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There are few entrepreneurs in Canada more successful than Sharp, who went from small-time builder to founder of one of the largest luxury hotel chains in the world

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There are few entrepreneurs in Canada more successful than Isadore Sharp, who went from small-time builder to founder of one of the largest luxury hotel chains in the world.Praty + Saty/The Globe and Mail

The word “unicorn” has been misapplied and needs to be repurposed. While billion-dollar startups seem to proliferate, in the world of Canadian enterprise, there remains only one, magical, Issy Sharp. How else to describe someone who, without a background in business or access to family wealth, built one of this country’s most iconic companies and created a brand synonymous with luxury around the world? For added amazement, he did it with hotels. It’s hard to think of an industry more vulnerable to economic whim. And ever since Sharp started in 1961, the cycle of crises—recession, war, terrorism, pandemic—attacked the bottom line. Yet Sharp never faltered. Every predicament was an opportunity: to expand, to become more efficient, to burnish the image of Four Seasons Hotels & Resorts even more. He consistently out-strategized his competition, pulled off deals the experts considered impossible or foolish, and stayed true to one central idea: impeccable service. All the while, he maintained a reputation for honesty and nice-guyism that would do any Canadian proud. Now on the cusp of 92, he still plays a role in the company he built, as a symbol of singular achievement. We met in the atrium of the Toronto home where he lives with his wife, Rosalie, surrounded by her paintings and collection of fine porcelain.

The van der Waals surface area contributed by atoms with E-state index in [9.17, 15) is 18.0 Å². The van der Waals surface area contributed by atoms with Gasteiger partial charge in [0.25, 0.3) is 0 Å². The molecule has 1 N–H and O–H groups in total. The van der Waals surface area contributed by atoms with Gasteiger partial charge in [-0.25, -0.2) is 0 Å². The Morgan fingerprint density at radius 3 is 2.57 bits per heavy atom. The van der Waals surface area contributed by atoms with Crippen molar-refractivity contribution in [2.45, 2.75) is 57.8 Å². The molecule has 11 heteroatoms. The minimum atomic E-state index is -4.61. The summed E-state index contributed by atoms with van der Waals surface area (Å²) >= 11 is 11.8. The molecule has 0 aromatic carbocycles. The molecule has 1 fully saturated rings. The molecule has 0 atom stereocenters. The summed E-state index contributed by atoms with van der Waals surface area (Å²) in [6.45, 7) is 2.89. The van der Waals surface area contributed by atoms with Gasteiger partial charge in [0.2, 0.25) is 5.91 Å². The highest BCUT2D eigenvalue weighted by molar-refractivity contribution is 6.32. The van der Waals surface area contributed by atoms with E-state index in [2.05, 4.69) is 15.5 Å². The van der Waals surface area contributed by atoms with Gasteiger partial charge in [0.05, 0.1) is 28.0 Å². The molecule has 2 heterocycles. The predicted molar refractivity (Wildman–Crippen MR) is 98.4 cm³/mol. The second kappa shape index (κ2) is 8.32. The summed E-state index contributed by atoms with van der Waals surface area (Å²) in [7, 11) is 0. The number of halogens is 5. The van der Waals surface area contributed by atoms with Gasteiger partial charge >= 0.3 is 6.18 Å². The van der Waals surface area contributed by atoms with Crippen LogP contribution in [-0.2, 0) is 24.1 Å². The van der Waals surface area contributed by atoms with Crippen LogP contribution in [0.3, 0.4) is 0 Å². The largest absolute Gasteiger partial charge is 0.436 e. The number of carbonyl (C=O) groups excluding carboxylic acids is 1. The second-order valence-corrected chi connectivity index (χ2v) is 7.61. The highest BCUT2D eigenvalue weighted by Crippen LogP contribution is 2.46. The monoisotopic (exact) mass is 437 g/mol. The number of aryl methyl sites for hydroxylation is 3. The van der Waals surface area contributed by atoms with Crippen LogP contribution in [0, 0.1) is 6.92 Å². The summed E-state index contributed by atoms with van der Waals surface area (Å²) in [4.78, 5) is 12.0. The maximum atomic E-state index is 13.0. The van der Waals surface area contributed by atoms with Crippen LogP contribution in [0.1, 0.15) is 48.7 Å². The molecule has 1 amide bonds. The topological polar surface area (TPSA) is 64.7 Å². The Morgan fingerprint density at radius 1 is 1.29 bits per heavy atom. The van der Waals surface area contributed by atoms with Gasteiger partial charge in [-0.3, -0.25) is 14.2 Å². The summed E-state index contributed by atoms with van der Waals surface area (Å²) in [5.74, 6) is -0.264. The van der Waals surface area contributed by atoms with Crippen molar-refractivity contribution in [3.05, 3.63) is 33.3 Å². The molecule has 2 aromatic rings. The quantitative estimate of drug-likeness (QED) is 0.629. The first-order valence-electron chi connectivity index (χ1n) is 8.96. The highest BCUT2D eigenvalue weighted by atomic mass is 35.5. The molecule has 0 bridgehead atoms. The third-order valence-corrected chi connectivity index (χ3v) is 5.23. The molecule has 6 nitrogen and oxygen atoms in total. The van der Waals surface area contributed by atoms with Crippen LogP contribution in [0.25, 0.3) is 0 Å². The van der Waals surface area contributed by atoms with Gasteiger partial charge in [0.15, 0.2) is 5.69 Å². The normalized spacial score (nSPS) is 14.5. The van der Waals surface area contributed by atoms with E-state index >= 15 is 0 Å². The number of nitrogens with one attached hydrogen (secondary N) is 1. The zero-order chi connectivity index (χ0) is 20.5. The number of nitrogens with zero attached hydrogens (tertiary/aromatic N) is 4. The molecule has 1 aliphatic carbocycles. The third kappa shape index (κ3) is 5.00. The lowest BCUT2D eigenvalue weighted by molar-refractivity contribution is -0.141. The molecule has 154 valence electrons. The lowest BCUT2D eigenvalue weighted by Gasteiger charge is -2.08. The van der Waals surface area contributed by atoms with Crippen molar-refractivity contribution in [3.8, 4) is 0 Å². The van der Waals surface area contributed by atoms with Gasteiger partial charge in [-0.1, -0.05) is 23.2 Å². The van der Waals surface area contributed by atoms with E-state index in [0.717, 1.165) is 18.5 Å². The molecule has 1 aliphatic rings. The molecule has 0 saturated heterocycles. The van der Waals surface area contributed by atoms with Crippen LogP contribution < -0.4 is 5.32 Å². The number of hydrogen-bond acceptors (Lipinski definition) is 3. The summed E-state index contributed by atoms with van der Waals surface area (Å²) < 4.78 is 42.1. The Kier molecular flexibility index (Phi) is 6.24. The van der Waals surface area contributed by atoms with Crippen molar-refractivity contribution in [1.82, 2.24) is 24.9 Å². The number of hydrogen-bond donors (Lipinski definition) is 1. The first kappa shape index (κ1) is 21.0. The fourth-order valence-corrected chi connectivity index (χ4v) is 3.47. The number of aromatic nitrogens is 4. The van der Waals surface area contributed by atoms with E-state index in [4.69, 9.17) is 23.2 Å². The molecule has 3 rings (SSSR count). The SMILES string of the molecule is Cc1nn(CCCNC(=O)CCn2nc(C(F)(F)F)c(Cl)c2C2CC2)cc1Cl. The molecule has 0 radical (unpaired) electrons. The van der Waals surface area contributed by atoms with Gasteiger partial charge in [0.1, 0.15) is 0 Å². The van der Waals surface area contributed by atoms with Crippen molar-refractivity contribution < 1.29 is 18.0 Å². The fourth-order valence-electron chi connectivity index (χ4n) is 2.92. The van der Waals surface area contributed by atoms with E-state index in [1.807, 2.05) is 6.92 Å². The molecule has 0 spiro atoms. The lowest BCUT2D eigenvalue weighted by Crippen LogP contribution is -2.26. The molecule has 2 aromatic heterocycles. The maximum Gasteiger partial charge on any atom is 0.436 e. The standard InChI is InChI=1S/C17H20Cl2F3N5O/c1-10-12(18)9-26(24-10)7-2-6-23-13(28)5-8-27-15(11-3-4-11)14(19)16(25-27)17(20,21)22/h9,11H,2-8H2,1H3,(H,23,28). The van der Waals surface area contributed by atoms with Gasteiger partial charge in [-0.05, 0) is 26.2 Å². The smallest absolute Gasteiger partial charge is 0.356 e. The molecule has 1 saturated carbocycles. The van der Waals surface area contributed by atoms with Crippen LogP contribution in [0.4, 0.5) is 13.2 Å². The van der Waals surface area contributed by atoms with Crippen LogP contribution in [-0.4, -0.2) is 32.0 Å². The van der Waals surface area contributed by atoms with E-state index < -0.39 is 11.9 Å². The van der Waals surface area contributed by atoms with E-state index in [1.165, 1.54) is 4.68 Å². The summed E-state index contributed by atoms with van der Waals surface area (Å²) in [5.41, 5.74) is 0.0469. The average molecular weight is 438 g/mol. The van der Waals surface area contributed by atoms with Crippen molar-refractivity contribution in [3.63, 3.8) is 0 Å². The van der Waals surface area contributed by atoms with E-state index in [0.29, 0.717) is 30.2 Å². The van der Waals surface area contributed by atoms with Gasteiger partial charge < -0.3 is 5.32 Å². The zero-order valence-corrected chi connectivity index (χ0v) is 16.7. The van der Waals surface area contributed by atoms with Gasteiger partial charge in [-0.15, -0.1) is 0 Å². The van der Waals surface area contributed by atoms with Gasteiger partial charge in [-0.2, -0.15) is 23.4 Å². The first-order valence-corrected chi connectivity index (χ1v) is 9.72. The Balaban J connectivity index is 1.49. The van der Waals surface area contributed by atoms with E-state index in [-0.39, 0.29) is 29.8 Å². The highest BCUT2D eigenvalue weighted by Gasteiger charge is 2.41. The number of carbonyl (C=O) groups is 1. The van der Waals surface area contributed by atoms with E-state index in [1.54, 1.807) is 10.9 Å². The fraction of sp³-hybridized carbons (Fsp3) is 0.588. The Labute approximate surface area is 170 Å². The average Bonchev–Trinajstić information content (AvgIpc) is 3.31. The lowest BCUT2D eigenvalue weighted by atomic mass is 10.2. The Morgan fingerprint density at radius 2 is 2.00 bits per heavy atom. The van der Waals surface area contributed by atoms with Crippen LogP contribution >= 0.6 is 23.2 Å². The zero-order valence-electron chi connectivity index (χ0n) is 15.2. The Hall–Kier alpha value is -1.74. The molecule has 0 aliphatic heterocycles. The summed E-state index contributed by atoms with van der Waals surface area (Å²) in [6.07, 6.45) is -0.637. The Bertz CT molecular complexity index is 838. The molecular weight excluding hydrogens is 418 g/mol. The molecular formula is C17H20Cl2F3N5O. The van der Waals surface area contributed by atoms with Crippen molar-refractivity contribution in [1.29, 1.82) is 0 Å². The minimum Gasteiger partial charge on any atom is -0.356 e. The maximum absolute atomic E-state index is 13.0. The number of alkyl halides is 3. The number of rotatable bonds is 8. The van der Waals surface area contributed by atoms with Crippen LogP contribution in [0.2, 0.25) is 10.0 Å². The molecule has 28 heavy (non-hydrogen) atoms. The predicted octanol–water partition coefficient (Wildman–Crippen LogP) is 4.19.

You built your first hotel in the middle of Toronto’s red-light district, against the advice of everybody. You built your second hotel on an empty field across from a garbage dump, and everybody said you were nuts. You’ve done many other perilous deals, and apparently you used to love heli-skiing down remote mountains.


So, what is it about risk that attracts you?

Attraction, I don’t think, is the right description. Risk has never been an issue for me. Whatever I was starting out to do, the idea of failing never crossed my mind.

Were you blind to how it could go wrong? Or did it just not matter?

People tell you, “You don’t know what you’re doing.” But you’re young; if it doesn’t work, you pick up the pieces and you go on. There’s an interesting phrase—the Wallenda Factor. Wallenda was the founder of a family of tightrope walkers—famous for tightrope walking without a net, the most treacherous thing. And he never, ever thought of failing. But one night, he told his wife, “You know, someday I might fall.” And the next day, he fell.

When you graduated from Ryerson in architecture, your father let you run the family construction business, Sharp and Son. What did you learn about being the boss as a young man?

As a kid growing up, I used to work during the summer in construction with these tough, hardworking immigrant people—Poles, Italians, Jews—and they had a work ethic that I admired. Never complained. I guess over the years, I learned how to get people motivated. I think a lot of that even comes from the sports you play. I was the captain of many teams. I just, by nature, was a good leader.